Few days later I found in my library the comic book by writer Joe Kelly and artist Ken Nimura from which the film had been adapted.
I read and enjoyed that.
It got me to musing on how we read comics.
In the ‘I kill Giants ‘ comic there is an interesting thing going on with the hero Barbara’s appearance. For a good amount of the time she has what appear to be tall skinny rabbit ears sprouting from the top of her head. Then she doesn’t.
In other episodes Barbara has teddy bears ears and in one sequence, horns. The rabbit ears reappear then go again.
In the film Barbara does appear for a while with rabbit ears, albeit somewhat shorter, and which are attached to a headband she wears. It was thought to necessary to address and explain the ears. Barbara is pointedly asked ‘why the ears?’ and replies with something about acknowledging the animal spirits.
The comic offers no explanation of why the ears. It offers no explanation of why the changes in form or of why they come and go.
They were an addition to Barbara’s appearance by artist Ken Nimura who says of them “I absolutely wanted Barbara to have a unique look, . . . something that with a single glance could tell us Barbara is a complete alien compared to other characters.”
So they are a visual indication of her as different. But we don’t have to take Nimura’s word for it. They could also signify her sense of herself as ‘other’ or the perception of her otherness by people around her. Their changing could additionally be a sign of her mood.
In this comic all this is quite un-troubling. We are content to bring our own thoughts and responses. It is understood that this is an imagined world with it’s own internal logic, at least in a formalised or even fairy story way.
(This is not to give Carte blanch to script writers. Some insults to reason and consistency can be hard to ignore or forgive. For example, in comics, Batman’s tussles with giant everyday objects, in film, Superman turning the planet backwards to reverse time - as opposed that is to killing every living thing on earth.)
In ’I kill Giants’ Barbara is living with a fantasy that the reader accepts as being at least as real as it is for Barbara since the narrative often takes us inside her head where a good deal of the story takes place.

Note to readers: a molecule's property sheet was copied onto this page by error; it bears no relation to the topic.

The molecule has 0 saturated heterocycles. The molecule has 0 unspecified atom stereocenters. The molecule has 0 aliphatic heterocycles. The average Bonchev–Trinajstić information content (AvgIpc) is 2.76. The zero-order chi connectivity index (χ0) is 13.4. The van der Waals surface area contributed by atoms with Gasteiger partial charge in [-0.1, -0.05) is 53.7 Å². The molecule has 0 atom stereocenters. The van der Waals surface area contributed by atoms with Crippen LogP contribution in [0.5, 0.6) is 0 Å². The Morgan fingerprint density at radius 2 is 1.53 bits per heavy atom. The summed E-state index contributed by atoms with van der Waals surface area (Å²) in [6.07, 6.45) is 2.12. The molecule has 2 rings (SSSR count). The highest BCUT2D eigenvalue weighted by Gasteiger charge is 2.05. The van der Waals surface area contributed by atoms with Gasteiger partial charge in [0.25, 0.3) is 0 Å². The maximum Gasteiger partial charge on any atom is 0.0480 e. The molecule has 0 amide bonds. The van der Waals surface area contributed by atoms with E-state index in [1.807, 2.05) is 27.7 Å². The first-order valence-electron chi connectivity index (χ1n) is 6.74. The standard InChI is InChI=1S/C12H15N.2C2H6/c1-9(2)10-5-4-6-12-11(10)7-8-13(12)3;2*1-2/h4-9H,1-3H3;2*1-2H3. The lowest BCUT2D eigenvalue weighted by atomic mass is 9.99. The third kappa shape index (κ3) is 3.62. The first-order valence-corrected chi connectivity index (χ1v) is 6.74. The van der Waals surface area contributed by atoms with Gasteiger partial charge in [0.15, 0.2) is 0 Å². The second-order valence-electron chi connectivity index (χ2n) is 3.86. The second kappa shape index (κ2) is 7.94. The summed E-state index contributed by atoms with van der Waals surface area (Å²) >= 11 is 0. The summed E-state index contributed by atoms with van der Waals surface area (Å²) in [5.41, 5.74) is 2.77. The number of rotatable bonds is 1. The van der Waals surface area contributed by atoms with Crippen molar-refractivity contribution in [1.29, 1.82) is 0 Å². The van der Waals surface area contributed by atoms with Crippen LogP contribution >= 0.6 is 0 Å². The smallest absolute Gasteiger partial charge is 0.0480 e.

The film asks ‘why the ears?’ and replys with ‘animal spirits’. So that’s the answer to that question. Save that we hadn’t asked and didn’t need to.
Reading this or any other comic calls for active mental and imaginative input from the reader. There are gaps in the narrative, if only between frames, that call on the imagination, intelligence and experience of the person who reads to complete. A comic is a cooperative creative enterprise between the authors and the audience.

This, from an article in the Feb.27th Guardian ‘Your brain is not a computer”, seemed relevant.
( the brain) “is an active organ, part of a body that is intervening in the world, and which has an evolutionary past that has shaped its structure and function. According to “ (the Hungarian neuroscientist György Buzsáki in his recent book The Brain from Inside Out ) “the brain is not simply passively absorbing stimuli and representing them through a neural code, but rather is actively searching through alternative possibilities to test various options. His conclusion – following scientists going back to the 19th century – is that the brain does not represent information: it constructs it.”

For those interested in neuroscience the full article is at - https://www.theguardian.com/science/2020/feb/27/why-your-brain-is-not-a-...
.

Comments

Post new comment

The content of this field is kept private and will not be shown publicly.
CAPTCHA
This question is for testing whether you are a human visitor and to prevent automated spam submissions. Please write the three numbers or letters in the box below.